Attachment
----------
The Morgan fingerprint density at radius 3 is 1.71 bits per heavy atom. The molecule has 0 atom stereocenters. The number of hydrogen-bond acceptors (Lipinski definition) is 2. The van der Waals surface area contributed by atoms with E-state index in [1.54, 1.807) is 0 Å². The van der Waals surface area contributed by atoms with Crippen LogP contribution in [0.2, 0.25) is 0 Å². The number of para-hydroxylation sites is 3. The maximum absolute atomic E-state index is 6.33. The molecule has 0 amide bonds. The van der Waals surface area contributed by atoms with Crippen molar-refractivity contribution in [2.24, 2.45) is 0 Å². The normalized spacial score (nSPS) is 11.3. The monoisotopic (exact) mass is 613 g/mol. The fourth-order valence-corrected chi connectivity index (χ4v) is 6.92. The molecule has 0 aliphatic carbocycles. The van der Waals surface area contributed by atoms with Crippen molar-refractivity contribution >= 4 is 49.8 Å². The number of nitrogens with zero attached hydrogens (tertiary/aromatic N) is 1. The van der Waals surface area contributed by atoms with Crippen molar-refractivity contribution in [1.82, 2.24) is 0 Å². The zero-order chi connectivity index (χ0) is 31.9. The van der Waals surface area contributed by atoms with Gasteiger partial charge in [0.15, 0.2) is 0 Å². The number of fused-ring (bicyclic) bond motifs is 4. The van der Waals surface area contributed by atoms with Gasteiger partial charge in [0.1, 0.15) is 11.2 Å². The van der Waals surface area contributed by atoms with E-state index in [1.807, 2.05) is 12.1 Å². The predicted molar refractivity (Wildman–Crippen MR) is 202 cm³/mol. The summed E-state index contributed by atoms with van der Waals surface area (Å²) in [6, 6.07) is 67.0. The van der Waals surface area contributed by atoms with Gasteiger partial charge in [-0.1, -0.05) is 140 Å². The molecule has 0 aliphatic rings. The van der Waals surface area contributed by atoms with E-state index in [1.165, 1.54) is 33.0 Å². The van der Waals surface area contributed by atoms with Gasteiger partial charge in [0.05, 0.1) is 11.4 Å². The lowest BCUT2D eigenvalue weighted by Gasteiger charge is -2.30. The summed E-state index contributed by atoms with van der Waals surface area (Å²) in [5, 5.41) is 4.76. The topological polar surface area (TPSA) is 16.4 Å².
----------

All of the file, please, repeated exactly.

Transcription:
The Morgan fingerprint density at radius 3 is 1.71 bits per heavy atom. The molecule has 0 atom stereocenters. The number of hydrogen-bond acceptors (Lipinski definition) is 2. The van der Waals surface area contributed by atoms with E-state index in [1.54, 1.807) is 0 Å². The van der Waals surface area contributed by atoms with Crippen LogP contribution in [0.2, 0.25) is 0 Å². The number of para-hydroxylation sites is 3. The maximum absolute atomic E-state index is 6.33. The molecule has 0 amide bonds. The van der Waals surface area contributed by atoms with Crippen molar-refractivity contribution in [2.24, 2.45) is 0 Å². The normalized spacial score (nSPS) is 11.3. The monoisotopic (exact) mass is 613 g/mol. The fourth-order valence-corrected chi connectivity index (χ4v) is 6.92. The molecule has 0 aliphatic carbocycles. The van der Waals surface area contributed by atoms with Crippen molar-refractivity contribution >= 4 is 49.8 Å². The number of nitrogens with zero attached hydrogens (tertiary/aromatic N) is 1. The van der Waals surface area contributed by atoms with Crippen molar-refractivity contribution in [1.82, 2.24) is 0 Å². The zero-order chi connectivity index (χ0) is 31.9. The van der Waals surface area contributed by atoms with Gasteiger partial charge in [0.15, 0.2) is 0 Å². The number of fused-ring (bicyclic) bond motifs is 4. The van der Waals surface area contributed by atoms with Gasteiger partial charge in [0.1, 0.15) is 11.2 Å². The van der Waals surface area contributed by atoms with E-state index in [1.807, 2.05) is 12.1 Å². The predicted molar refractivity (Wildman–Crippen MR) is 202 cm³/mol. The summed E-state index contributed by atoms with van der Waals surface area (Å²) in [6, 6.07) is 67.0. The van der Waals surface area contributed by atoms with Gasteiger partial charge in [-0.1, -0.05) is 140 Å². The molecule has 0 aliphatic rings. The van der Waals surface area contributed by atoms with E-state index in [1.165, 1.54) is 33.0 Å². The van der Waals surface area contributed by atoms with Gasteiger partial charge in [0.05, 0.1) is 11.4 Å². The lowest BCUT2D eigenvalue weighted by Gasteiger charge is -2.30. The summed E-state index contributed by atoms with van der Waals surface area (Å²) in [5, 5.41) is 4.76. The topological polar surface area (TPSA) is 16.4 Å².